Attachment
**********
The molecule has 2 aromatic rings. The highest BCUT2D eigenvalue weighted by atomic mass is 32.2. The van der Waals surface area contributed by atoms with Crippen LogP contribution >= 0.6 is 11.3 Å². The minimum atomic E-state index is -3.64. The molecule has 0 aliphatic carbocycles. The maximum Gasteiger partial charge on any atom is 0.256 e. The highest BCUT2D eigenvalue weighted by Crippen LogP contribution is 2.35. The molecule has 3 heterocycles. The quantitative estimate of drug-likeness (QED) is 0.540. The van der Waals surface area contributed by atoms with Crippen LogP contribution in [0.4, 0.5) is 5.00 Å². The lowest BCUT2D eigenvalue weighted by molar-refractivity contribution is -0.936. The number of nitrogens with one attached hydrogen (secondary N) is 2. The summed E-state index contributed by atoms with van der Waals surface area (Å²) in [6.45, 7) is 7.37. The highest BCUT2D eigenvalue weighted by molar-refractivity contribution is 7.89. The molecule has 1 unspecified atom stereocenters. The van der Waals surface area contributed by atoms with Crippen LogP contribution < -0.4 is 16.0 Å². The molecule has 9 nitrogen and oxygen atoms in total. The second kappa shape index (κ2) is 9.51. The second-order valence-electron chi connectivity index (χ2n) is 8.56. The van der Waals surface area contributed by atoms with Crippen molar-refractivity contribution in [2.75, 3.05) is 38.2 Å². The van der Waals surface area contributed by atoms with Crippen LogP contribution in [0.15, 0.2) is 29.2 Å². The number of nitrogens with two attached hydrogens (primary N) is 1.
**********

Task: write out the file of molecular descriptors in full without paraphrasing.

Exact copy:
The molecule has 2 aromatic rings. The highest BCUT2D eigenvalue weighted by atomic mass is 32.2. The van der Waals surface area contributed by atoms with Crippen LogP contribution >= 0.6 is 11.3 Å². The minimum atomic E-state index is -3.64. The molecule has 0 aliphatic carbocycles. The maximum Gasteiger partial charge on any atom is 0.256 e. The highest BCUT2D eigenvalue weighted by Crippen LogP contribution is 2.35. The molecule has 3 heterocycles. The quantitative estimate of drug-likeness (QED) is 0.540. The van der Waals surface area contributed by atoms with Crippen LogP contribution in [0.4, 0.5) is 5.00 Å². The lowest BCUT2D eigenvalue weighted by molar-refractivity contribution is -0.936. The number of nitrogens with one attached hydrogen (secondary N) is 2. The summed E-state index contributed by atoms with van der Waals surface area (Å²) in [6.45, 7) is 7.37. The highest BCUT2D eigenvalue weighted by molar-refractivity contribution is 7.89. The molecule has 1 unspecified atom stereocenters. The van der Waals surface area contributed by atoms with Crippen LogP contribution < -0.4 is 16.0 Å². The molecule has 9 nitrogen and oxygen atoms in total. The second kappa shape index (κ2) is 9.51. The second-order valence-electron chi connectivity index (χ2n) is 8.56. The van der Waals surface area contributed by atoms with Crippen molar-refractivity contribution in [2.75, 3.05) is 38.2 Å². The van der Waals surface area contributed by atoms with Crippen LogP contribution in [0.15, 0.2) is 29.2 Å². The number of nitrogens with two attached hydrogens (primary N) is 1.